Raag for Sitar and Tabla
Atefeh Einali – Invisible – World premiere
Errollyn Wallen – Five Postcards
Gary Carpenter – Fischietto è Morto
Ninfea Cruttwell-Reade – New work – World premiere, Psappha commission
The second half of Psappha’s 2020-21 season throws the spotlight on instruments that usually remain in the concert hall shadows. For the first, they’ll be joined by Jasdeep Singh Degun, who leads a double life as a sitar virtuoso and a contemporary classical composer. His refined expertise in the Indian classical, western classical, and contemporary music styles makes him the perfect fit for this wonderfully varied Psappha programme, which features music by Atefeh Einali, Errollyn Wallen, Gary Carpenter and Ninfea Cruttwell-Reade.
Music for Sitar will open with the world premiere of a solo work by Atefeh Einali. The Iranian-born, Manchester-based composer enjoys combining traditional Persian musical practices with contemporary Western ones. In her most recent piece, Invisible, she also draws on Indian raag, a melodic framework for improvisation that she combines with the Persian modal system, dastgah. Einali draws ‘invisible’ threads between these musical worlds, and in doing so, uncovers haunting new atmospheres.
Next in the programme is a duo for violin and viola by Belize-born British composer and singer-songwriter, Errollyn Wallen. Named by The Observer as a ‘renaissance woman of contemporary British music’, Wallen has been commissioned by some of the most prestigious music institutions in the country, having just recently reworked Jerusalem for the Last Night of the Proms. From her illustrious catalogue, Psappha has chosen Five Postcards, a quintet of tenderly lyrical miniatures that fuse contemporary and popular styles.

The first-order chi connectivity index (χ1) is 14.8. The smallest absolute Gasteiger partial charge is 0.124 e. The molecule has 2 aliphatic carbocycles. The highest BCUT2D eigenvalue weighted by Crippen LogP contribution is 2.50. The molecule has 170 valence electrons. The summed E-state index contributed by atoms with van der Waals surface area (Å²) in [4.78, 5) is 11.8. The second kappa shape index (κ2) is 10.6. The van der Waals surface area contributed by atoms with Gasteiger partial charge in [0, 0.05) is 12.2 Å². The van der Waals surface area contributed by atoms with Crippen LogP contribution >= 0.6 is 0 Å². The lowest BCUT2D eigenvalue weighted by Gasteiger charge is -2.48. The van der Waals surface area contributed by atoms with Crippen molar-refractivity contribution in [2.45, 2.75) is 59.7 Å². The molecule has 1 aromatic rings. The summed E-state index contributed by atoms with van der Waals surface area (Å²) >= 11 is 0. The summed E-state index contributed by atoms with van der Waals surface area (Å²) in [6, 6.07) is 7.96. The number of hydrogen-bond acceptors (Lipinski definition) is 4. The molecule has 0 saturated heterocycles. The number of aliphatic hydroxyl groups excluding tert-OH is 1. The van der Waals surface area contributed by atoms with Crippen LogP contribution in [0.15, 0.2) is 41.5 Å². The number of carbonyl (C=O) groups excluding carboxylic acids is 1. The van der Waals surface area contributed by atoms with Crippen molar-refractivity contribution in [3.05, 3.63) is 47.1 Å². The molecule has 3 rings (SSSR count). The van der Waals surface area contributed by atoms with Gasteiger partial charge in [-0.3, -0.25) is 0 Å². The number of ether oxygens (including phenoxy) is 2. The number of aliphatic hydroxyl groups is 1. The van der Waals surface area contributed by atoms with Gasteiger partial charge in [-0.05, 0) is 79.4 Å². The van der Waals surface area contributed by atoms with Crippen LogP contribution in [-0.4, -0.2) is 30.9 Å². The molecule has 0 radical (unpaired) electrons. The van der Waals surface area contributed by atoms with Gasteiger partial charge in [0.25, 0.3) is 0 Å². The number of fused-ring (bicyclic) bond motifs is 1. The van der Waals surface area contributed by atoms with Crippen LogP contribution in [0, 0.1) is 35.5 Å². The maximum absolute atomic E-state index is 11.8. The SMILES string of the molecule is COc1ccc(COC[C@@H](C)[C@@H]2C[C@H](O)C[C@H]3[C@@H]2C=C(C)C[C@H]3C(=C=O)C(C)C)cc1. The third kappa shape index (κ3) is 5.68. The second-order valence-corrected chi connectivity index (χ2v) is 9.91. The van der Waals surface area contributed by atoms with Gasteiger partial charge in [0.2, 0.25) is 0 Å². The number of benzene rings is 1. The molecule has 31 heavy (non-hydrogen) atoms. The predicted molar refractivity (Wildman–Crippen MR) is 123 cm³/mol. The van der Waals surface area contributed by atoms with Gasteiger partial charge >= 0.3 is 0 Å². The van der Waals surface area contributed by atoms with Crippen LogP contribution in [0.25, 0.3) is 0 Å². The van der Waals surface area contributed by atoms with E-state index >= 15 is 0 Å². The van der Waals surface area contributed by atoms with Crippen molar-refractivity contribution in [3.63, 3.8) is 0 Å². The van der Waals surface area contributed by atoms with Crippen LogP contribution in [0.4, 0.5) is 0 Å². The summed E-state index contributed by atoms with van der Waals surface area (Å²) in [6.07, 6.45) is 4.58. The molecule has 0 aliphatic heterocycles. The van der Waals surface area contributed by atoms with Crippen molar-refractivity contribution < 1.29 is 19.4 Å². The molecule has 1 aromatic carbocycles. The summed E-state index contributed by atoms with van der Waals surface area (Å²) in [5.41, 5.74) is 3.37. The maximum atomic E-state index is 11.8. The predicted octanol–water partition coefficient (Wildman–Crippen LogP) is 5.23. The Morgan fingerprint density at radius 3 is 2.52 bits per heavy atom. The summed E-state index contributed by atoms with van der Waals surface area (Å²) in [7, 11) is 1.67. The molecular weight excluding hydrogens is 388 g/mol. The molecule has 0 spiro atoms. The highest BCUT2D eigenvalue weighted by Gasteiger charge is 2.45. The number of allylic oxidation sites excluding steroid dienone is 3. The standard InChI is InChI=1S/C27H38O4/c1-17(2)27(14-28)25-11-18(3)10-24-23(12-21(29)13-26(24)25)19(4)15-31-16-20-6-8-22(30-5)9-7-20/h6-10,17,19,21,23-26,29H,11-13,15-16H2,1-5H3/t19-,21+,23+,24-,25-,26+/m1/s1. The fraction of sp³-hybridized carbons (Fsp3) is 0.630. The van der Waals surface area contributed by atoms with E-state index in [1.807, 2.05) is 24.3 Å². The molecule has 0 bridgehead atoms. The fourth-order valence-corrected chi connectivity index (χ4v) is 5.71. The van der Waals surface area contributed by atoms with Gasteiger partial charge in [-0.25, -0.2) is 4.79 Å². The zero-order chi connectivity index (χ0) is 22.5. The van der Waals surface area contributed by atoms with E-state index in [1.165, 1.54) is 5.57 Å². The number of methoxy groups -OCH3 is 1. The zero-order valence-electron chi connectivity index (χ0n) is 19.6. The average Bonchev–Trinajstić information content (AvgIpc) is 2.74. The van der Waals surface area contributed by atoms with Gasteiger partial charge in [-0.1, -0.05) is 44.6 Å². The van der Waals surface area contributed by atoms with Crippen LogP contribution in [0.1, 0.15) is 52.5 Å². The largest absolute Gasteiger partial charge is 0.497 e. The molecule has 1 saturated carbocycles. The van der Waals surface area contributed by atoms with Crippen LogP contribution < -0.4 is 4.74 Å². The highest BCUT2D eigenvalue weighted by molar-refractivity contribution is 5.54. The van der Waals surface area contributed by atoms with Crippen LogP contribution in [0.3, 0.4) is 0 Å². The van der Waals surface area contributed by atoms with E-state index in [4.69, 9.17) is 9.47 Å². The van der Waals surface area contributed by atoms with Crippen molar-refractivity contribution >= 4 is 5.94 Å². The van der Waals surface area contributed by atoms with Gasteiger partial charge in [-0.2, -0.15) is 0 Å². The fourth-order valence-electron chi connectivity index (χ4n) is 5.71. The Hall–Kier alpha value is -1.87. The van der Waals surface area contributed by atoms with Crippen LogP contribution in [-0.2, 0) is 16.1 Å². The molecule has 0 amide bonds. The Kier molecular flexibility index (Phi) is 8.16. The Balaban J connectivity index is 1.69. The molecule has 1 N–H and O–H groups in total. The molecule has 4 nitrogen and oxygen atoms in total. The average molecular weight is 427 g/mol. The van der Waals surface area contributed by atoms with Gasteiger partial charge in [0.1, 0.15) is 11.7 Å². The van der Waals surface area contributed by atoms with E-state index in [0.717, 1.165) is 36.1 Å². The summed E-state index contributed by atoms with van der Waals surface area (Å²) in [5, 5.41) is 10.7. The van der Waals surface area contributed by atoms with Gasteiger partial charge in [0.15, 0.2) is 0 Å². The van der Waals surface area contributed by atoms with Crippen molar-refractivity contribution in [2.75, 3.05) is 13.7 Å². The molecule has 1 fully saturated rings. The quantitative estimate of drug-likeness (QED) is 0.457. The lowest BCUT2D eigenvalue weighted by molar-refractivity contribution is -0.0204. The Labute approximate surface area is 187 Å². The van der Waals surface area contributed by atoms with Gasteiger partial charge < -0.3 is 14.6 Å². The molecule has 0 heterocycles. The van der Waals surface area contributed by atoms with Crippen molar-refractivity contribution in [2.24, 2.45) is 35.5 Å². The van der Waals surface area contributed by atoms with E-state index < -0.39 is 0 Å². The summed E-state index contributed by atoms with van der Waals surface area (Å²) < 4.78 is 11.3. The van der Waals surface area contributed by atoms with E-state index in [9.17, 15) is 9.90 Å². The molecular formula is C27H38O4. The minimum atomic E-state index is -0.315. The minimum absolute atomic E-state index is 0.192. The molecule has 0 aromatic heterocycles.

Onto another polymathic composer: Gary Carpenter. A longstanding British composer of concert music, operas, musicals, ballets, film scores and radio music-dramas, Carpenter’s career highlights include acting as Music Director of Robin Hardy’s 1972 film The Wicker Man and having his piece Dadaville premiered at The First Night of the 2015 Proms. His Fischietto è Morto takes inspiration from the tradition of clowning, an ostensibly comedic art form that also has associations of tragedy, fear and violence. Carpenter channels this ambivalence into a wild, slippery work for trombone and strings.
Lastly, we’ll hear a world premiere by Glyndebourne composer-in-residence, Ninfea Cruttwell-Reade. Composing for old, new, and damaged musical instruments, her past projects have included works for symphony orchestra, viols and theorbo, a homemade glass harmonica, the Princeton University carillon, and a fire-damaged piano. The Scottish composer and cellist is this year’s recipient of Psappha’s prestigious commission in honour of its former patron, Peter Maxwell Davies, for which Cruttwell-Reade has written a major new piece for sitar, strings, piano and percussion.
Music for Sitar is set to be a stand-out concert in Psappha’s 2020-21 season. To ensure audience members’ safety and to observe social-distancing regulations, Psappha will be selling only 30 tickets for this event at Hallé St Peter’s, so don’t delay if you’d like to attend. Alternatively, if you’d rather enjoy the concert from home, you’ll be able to tune into a free livestream via Psappha’s website.